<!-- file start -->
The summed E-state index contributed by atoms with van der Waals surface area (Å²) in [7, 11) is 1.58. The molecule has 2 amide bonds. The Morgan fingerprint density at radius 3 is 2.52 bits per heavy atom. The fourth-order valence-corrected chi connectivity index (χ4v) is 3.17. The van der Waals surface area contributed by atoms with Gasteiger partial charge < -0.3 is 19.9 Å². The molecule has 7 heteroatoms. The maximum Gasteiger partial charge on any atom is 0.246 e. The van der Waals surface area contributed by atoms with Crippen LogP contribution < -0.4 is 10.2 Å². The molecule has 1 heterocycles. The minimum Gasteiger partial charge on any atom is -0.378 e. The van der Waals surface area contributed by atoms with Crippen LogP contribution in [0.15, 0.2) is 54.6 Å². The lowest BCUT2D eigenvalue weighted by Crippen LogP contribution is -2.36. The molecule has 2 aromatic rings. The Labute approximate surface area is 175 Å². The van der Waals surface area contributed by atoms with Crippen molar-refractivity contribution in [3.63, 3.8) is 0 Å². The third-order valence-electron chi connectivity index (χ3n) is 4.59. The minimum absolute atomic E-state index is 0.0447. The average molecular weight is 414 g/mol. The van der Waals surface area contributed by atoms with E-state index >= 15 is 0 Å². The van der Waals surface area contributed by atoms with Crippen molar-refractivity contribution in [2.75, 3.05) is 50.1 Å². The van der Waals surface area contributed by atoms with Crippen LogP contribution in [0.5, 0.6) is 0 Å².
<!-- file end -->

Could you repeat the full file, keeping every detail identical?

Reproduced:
The summed E-state index contributed by atoms with van der Waals surface area (Å²) in [7, 11) is 1.58. The molecule has 2 amide bonds. The Morgan fingerprint density at radius 3 is 2.52 bits per heavy atom. The fourth-order valence-corrected chi connectivity index (χ4v) is 3.17. The van der Waals surface area contributed by atoms with Gasteiger partial charge < -0.3 is 19.9 Å². The molecule has 7 heteroatoms. The maximum Gasteiger partial charge on any atom is 0.246 e. The van der Waals surface area contributed by atoms with Crippen LogP contribution < -0.4 is 10.2 Å². The molecule has 1 heterocycles. The minimum Gasteiger partial charge on any atom is -0.378 e. The van der Waals surface area contributed by atoms with Crippen LogP contribution in [0.15, 0.2) is 54.6 Å². The lowest BCUT2D eigenvalue weighted by Crippen LogP contribution is -2.36. The molecule has 2 aromatic rings. The Labute approximate surface area is 175 Å². The van der Waals surface area contributed by atoms with Crippen molar-refractivity contribution in [3.63, 3.8) is 0 Å². The third-order valence-electron chi connectivity index (χ3n) is 4.59. The minimum absolute atomic E-state index is 0.0447. The average molecular weight is 414 g/mol. The van der Waals surface area contributed by atoms with E-state index >= 15 is 0 Å². The van der Waals surface area contributed by atoms with Crippen molar-refractivity contribution in [2.75, 3.05) is 50.1 Å². The van der Waals surface area contributed by atoms with Crippen LogP contribution in [0.5, 0.6) is 0 Å².